Feeds

Telecoms fraud costs $55 billion a year

Phreaking hell

  • alert
  • submit to reddit

The Essential Guide to IT Transformation

Phone companies estimate that global telecommunications fraud is running at $55 billion a year.

The estimates comes from a telecoms industry group the International Forum of Irregular Network Access (FIINA), whose members include fraud experts at service providers throughout the world. The figures for fraud, which FIINA admits are not precise because they make assumptions about how much offences against business go unreported, estimate that telcos themselves lose as much as 6 per cent of revenues to fraud.

The figures, reported by the Telegraph, include many different types of fraud including those involving mobile phones, premium line misuse and phreaking, which can be used to obtain free telephone calls at the expense of either telcos or by exploiting corporate phone systems.

Neil Barrett, technical director at security consultants Information Risk Management, explained that phreaking is the process of manipulating the phone system electronically, normally by sending additional control codes down phone lines to obtain free access.

"This is a piece of cake and the emergence of digital technology in exchanges has not really made it that much more difficult," said Barrett.

He explained that once free access to a phone system had been obtained, it might be sold on to people willing to pay criminals for cheap rate phone access overseas. Alternatively phreaking may be used to obtain free net access in European countries or out of "sheer buggeration", he said.

Barrett believes the cost to enterprises from phone misuse is probably only a small fraction of the $55 billion figure quoted in the study but he believes it is still a real and growing problem.

"With badly managed PBX systems it's dead easy to manipulate them to get free calls," said Barrett.

He explained this was normally done by crackers manipulating system so that inbound 0800 calls could be redirected to external lines, using features normally geared to transferring calls from office phone numbers to mobiles.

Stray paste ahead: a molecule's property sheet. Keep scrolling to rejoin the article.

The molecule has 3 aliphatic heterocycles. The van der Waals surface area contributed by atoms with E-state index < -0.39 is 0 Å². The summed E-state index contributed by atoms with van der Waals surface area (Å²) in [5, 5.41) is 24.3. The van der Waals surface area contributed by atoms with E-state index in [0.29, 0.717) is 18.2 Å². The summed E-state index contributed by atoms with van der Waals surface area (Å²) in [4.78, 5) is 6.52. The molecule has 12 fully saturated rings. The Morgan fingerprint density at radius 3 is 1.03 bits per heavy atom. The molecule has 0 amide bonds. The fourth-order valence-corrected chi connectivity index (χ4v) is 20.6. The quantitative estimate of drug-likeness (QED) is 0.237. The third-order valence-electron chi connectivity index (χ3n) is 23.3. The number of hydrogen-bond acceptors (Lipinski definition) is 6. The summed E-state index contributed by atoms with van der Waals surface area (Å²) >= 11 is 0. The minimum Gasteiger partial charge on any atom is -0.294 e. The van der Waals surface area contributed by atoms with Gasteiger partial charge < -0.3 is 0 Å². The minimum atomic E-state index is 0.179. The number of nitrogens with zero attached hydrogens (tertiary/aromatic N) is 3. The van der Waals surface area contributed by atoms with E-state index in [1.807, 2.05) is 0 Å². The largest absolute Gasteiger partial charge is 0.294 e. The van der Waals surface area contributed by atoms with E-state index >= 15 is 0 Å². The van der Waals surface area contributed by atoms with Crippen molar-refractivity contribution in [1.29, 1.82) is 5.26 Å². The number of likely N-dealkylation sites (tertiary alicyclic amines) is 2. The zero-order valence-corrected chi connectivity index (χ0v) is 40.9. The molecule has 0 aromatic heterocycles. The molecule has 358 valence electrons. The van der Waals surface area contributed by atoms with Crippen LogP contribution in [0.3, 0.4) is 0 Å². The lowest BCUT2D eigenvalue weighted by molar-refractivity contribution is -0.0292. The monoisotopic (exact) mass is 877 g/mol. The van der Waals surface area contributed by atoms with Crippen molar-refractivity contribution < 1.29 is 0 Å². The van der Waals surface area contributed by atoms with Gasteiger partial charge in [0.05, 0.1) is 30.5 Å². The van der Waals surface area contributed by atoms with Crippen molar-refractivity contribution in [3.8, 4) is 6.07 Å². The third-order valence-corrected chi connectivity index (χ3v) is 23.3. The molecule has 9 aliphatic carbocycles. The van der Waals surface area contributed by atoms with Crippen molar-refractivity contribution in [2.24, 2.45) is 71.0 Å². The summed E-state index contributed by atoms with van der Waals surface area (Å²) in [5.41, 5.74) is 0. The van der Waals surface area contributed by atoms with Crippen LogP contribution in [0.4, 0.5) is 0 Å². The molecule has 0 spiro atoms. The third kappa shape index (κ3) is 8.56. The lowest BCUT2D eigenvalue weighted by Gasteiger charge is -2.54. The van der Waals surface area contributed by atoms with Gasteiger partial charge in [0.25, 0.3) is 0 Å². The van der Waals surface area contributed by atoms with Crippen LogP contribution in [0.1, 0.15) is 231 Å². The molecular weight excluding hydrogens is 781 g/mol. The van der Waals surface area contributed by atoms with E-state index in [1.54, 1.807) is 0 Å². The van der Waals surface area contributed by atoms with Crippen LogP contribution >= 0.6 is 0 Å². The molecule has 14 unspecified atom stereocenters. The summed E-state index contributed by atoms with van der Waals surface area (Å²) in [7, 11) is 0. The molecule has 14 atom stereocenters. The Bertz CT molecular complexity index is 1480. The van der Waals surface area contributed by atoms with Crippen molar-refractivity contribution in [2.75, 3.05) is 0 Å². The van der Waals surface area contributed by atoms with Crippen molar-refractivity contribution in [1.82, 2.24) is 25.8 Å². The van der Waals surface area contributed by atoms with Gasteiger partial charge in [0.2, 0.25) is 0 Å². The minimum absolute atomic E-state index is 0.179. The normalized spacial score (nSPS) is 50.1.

Attacks on voicemail systems were also a problem for companies because they would give access to audio storage capacity that can be used to host anything from MP3 files to audio porn.

"Voicemail systems are also normally only defended with a four digit PIN so they can be broken into in a night of 'war dialling'," said Barrett.

With telecoms fraud becoming more sophisticated and organised crime entering the arena, the message seems to be that firms need to devote attention to the security of their phone systems as well as their computer networks. Failure to do so can result in a very nasty surprise when the phone bill arrives. ®

Related stories

Legendary phreaker Captain Crunch sets up security firm
MostHateD in gaol for burglary

Build a business case: developing custom apps

More from The Register

next story
14 antivirus apps found to have security problems
Vendors just don't care, says researcher, after finding basic boo-boos in security software
'Things' on the Internet-of-things have 25 vulnerabilities apiece
Leaking sprinklers, overheated thermostats and picked locks all online
iWallet: No BONKING PLEASE, we're Apple
BLE-ding iPhones, not NFC bonkers, will drive trend - marketeers
Only '3% of web servers in top corps' fully fixed after Heartbleed snafu
Just slapping a patched OpenSSL on a machine ain't going to cut it, we're told
How long is too long to wait for a security fix?
Synology finally patches OpenSSL bugs in Trevor's NAS
Israel's Iron Dome missile tech stolen by Chinese hackers
Corporate raiders Comment Crew fingered for attacks
Tor attack nodes RIPPED MASKS off users for 6 MONTHS
Traffic confirmation attack bared users' privates - but to whom?
Roll out the welcome mat to hackers and crackers
Security chap pens guide to bug bounty programs that won't fail like Yahoo!'s
Researcher sat on critical IE bugs for THREE YEARS
VUPEN waited for Pwn2Own cash while IE's sandbox leaked
prev story

Whitepapers

Implementing global e-invoicing with guaranteed legal certainty
Explaining the role local tax compliance plays in successful supply chain management and e-business and how leading global brands are addressing this.
Boost IT visibility and business value
How building a great service catalog relieves pressure points and demonstrates the value of IT service management.
Why and how to choose the right cloud vendor
The benefits of cloud-based storage in your processes. Eliminate onsite, disk-based backup and archiving in favor of cloud-based data protection.
The Essential Guide to IT Transformation
ServiceNow discusses three IT transformations that can help CIO's automate IT services to transform IT and the enterprise.
Maximize storage efficiency across the enterprise
The HP StoreOnce backup solution offers highly flexible, centrally managed, and highly efficient data protection for any enterprise.